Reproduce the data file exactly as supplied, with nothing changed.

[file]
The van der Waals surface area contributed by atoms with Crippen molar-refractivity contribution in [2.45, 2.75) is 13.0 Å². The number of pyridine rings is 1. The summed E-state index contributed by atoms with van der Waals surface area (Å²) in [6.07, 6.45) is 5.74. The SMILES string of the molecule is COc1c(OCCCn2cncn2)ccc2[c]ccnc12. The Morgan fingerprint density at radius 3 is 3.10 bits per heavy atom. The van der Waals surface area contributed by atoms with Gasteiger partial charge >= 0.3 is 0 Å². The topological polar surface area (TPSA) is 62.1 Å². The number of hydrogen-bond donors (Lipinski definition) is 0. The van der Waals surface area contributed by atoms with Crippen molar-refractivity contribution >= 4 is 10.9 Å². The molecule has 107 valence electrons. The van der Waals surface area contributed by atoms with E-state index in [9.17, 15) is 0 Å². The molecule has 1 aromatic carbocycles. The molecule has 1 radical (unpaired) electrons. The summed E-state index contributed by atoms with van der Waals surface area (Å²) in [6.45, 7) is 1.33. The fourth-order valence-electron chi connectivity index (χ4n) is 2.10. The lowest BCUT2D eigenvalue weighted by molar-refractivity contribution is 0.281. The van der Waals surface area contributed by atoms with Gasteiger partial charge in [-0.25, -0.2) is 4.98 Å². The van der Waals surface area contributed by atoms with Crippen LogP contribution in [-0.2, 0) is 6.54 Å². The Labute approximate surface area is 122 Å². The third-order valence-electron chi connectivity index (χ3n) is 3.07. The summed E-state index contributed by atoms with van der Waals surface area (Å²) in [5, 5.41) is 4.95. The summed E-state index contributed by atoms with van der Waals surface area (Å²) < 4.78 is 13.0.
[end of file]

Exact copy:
The van der Waals surface area contributed by atoms with Crippen molar-refractivity contribution in [2.45, 2.75) is 13.0 Å². The number of pyridine rings is 1. The summed E-state index contributed by atoms with van der Waals surface area (Å²) in [6.07, 6.45) is 5.74. The SMILES string of the molecule is COc1c(OCCCn2cncn2)ccc2[c]ccnc12. The Morgan fingerprint density at radius 3 is 3.10 bits per heavy atom. The van der Waals surface area contributed by atoms with Gasteiger partial charge >= 0.3 is 0 Å². The topological polar surface area (TPSA) is 62.1 Å². The number of hydrogen-bond donors (Lipinski definition) is 0. The van der Waals surface area contributed by atoms with Crippen molar-refractivity contribution >= 4 is 10.9 Å². The molecule has 107 valence electrons. The van der Waals surface area contributed by atoms with E-state index in [9.17, 15) is 0 Å². The molecule has 1 aromatic carbocycles. The molecule has 1 radical (unpaired) electrons. The summed E-state index contributed by atoms with van der Waals surface area (Å²) in [6.45, 7) is 1.33. The fourth-order valence-electron chi connectivity index (χ4n) is 2.10. The lowest BCUT2D eigenvalue weighted by molar-refractivity contribution is 0.281. The van der Waals surface area contributed by atoms with Gasteiger partial charge in [-0.25, -0.2) is 4.98 Å². The van der Waals surface area contributed by atoms with Crippen LogP contribution in [-0.2, 0) is 6.54 Å². The Labute approximate surface area is 122 Å². The third-order valence-electron chi connectivity index (χ3n) is 3.07. The summed E-state index contributed by atoms with van der Waals surface area (Å²) in [5, 5.41) is 4.95. The summed E-state index contributed by atoms with van der Waals surface area (Å²) < 4.78 is 13.0.